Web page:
The value of big data equity in the UK was estimated at £12 billion ($17.49 billion) a year or 0.7 per cent of the UK’s annual Gross Domestic Product (GDP) in 2012.
Four years flew by and the second report by the Centre for Economics and Business Research (Cebr) has put the opportunity at £46 billion ($67.03 billion) by 2020, or 2.2 per cent of GDP – nearly four times the original value.
And that’s just big data analytics adoption. We’ve now put a value on what adoption of the Internet of Things (IoT) could deliver to the UK economy in 2020 – a further £16 billion ($23.32 billion), so £62 billion ($90.38 billion) in total.
Big data and IoT together are expected to generate £322 billion ($469.19 billion) in revenue for the UK economy from 2015 to 2020. To put this in perspective, it’s twice the size of the combined education, NHS and defence budgets for 2014-15, and more than one-fifth (22%) of the UK’s net public debt [circa. £1.5 trillion ($2.19 trillion) in 2014-15].
This extra revenue to UK plc should be taken seriously when you consider how the UK government – as evidenced by The Chancellor’s recent Budget – is having to tighten spending, amid predictions of an economic slowdown.
Manufacturing bucks the trend
Big data and the IoT are expected to bring much needed relief to the manufacturing sector. Big data is expected to inject a healthy sum of £57 billion ($83.09 billion), along with £27 billion ($39.36 billion) of IoT value by 2020.
This is largely driven by the diversity of firms in the industry and variety of areas in which efficiency gains can be achieved. Benefits are multifold. Over time, the industry should expect improvements in areas such as supply chain management and enhancements in customer intelligence.
For example, one of our customers provides cranes to ports and industries. By looking at sensor data from the cranes, it’s possible to detect in advance when they need repairs or maintenance carried out. This maximises the time they’re in service, reduces repair costs and optimises spare part availability.
Other key industry sectors set to benefit most are telecoms and retail.
Customer intelligence sparks telecoms adoption
The telecoms industry will experience the highest current rate of big data analytics and IoT adoption at 67% and 61% respectively. However, by 2020, retail banking is expected to leapfrog telecoms and become leaders in big data analytics adoption at 81%, while the telecoms sector remains ahead in IoT adoption at 81%.
There are plenty of other interesting findings and industry sector comparisons to be found in the report. What’s for certain over the coming years, is that more organisations from multiple industries will embrace data and IoT to improve decision-making that affects efficiency, risk management and new business opportunities.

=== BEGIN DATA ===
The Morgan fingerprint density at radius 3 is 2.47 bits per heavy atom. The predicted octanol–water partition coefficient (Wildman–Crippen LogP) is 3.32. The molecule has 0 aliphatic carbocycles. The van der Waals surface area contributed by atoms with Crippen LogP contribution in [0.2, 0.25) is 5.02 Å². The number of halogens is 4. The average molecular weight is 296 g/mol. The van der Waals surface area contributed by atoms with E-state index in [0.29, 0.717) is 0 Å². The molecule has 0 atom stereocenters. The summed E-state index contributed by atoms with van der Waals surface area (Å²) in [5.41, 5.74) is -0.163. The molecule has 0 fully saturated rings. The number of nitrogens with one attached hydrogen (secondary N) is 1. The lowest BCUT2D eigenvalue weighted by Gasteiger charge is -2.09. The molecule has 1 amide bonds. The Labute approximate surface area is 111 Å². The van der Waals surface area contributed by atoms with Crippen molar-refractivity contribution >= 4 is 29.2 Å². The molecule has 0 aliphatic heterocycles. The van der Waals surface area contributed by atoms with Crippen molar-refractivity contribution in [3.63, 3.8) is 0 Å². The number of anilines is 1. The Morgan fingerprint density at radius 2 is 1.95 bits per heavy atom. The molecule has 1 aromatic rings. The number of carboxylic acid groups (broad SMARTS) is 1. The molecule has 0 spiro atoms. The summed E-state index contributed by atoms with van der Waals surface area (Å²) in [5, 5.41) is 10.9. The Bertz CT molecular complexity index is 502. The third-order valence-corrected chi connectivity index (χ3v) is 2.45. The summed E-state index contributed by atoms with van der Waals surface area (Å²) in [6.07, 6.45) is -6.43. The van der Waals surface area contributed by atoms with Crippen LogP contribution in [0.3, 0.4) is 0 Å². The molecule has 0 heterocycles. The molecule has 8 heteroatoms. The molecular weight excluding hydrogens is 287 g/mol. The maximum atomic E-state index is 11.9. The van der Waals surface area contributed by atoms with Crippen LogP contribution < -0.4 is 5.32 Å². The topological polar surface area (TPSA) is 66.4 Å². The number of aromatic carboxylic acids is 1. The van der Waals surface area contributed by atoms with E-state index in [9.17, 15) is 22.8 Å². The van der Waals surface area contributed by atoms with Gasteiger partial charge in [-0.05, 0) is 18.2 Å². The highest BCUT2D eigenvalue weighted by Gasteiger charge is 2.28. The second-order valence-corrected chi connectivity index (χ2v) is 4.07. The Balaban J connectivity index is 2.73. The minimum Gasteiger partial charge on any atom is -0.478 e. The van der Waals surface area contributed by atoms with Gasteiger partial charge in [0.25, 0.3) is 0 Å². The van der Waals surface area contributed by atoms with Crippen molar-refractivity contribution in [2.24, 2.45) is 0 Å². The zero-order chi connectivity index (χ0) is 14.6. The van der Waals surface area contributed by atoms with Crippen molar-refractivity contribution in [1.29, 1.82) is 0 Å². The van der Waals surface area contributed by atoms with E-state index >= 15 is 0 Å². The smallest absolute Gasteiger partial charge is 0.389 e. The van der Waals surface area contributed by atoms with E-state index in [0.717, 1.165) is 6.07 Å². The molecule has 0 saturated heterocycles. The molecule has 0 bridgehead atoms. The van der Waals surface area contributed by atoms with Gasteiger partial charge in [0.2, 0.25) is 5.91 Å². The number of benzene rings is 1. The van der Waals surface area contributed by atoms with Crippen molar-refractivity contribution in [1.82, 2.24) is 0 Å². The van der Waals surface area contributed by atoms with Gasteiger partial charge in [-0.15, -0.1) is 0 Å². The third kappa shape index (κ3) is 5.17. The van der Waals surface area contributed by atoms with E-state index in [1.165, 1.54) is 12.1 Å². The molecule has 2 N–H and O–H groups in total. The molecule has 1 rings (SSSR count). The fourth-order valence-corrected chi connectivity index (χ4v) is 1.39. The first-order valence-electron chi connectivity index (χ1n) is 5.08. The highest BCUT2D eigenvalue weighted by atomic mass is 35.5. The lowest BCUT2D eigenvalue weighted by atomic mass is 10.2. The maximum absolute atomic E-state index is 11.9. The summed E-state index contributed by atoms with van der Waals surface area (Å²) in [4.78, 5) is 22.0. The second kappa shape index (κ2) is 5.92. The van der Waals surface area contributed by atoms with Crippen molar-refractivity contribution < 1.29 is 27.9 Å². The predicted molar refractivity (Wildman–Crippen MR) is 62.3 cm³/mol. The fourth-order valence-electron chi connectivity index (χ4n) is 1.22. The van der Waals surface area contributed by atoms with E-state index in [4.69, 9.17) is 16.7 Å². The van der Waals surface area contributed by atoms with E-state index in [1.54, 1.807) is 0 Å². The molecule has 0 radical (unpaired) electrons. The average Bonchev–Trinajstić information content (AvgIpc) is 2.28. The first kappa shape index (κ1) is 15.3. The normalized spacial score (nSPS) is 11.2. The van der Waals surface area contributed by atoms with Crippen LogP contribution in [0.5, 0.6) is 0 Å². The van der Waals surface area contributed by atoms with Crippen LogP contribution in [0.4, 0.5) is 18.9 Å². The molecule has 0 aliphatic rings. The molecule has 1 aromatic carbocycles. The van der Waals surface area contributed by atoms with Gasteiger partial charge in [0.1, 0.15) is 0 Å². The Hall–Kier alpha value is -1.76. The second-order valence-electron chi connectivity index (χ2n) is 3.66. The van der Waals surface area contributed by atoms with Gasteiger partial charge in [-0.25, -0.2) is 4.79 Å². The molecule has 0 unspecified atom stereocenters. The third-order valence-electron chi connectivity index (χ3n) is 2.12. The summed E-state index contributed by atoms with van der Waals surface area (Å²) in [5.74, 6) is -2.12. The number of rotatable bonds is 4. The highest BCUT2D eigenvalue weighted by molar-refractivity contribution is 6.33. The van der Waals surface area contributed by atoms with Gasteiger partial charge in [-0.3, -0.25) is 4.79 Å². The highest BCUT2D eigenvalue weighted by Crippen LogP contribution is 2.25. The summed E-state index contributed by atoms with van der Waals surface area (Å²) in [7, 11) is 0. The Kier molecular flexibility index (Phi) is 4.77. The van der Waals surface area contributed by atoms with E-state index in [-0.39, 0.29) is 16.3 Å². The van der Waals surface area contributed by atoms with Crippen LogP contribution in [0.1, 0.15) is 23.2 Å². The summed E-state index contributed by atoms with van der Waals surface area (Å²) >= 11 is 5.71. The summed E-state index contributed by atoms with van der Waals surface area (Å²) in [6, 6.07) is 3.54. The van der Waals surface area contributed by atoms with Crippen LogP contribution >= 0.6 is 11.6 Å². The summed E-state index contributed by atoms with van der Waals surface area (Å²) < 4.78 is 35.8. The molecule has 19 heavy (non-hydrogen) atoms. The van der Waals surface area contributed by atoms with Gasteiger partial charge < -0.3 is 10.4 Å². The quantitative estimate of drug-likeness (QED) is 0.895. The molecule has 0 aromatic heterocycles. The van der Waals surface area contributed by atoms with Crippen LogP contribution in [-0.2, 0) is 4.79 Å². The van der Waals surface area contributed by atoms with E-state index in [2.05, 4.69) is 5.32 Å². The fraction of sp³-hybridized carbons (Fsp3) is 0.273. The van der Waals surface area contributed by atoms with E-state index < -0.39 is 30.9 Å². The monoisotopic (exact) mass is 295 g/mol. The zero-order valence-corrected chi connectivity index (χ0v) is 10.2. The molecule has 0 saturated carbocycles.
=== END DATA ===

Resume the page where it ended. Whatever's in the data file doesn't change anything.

So the real question is what’s holding some businesses back from doing this now?
Barriers to adoption
The skills gap is something we’re all aware of – we need more data scientists and people in the workplace now (as well as future graduates) with skills in handling and analysing data to meet the current demand.
Technology has helped in that the latest data visualisation solutions, for example, can be used by people who aren’t necessarily experts in statistics or data science. The outputs are easy to understand and solutions that have a predictive analytics capability built-in do much more than simply historical reporting. Cloud-based as-a-service offerings also allow organisations to effectively hire in the analytical expertise where they don’t have this in-house.
But a major barrier can be creating a valid business case. This may require the leadership and/or culture within an organisation to become more data driven. But often it can be how do we justify the investment, and how will new technology be integrated into what we have already?
A way forward
Well, organisations can easily build a business case. It may be a very specific business problem that they know they can resolve with data – that might be something that we could help them with using SAS Results. This is analytics-as-a-service where we provide a solution and expertise to answer that particular problem. If it’s a more complex, big data issue, then a business can experiment with its data to see what the potential ROI is, using our Big Data Innovation Lab.
SAS solutions are also scalable and can be integrated with existing technology from other vendors, so there’s no need to always ‘rip and replace’. We have many customers whose analytics platform is a combination of SAS and other technologies.
As our report on ‘The value of big data and the Internet of Things to the UK economy’ clearly shows, many organisations will be adopting solutions to exploit big data and IoT over the next few years – but the ones that don’t risk being left behind by the competition.
The author of this blog is Mark Wilkinson, SAS Regional Vice President – Northern Europe and Russia/CIS.
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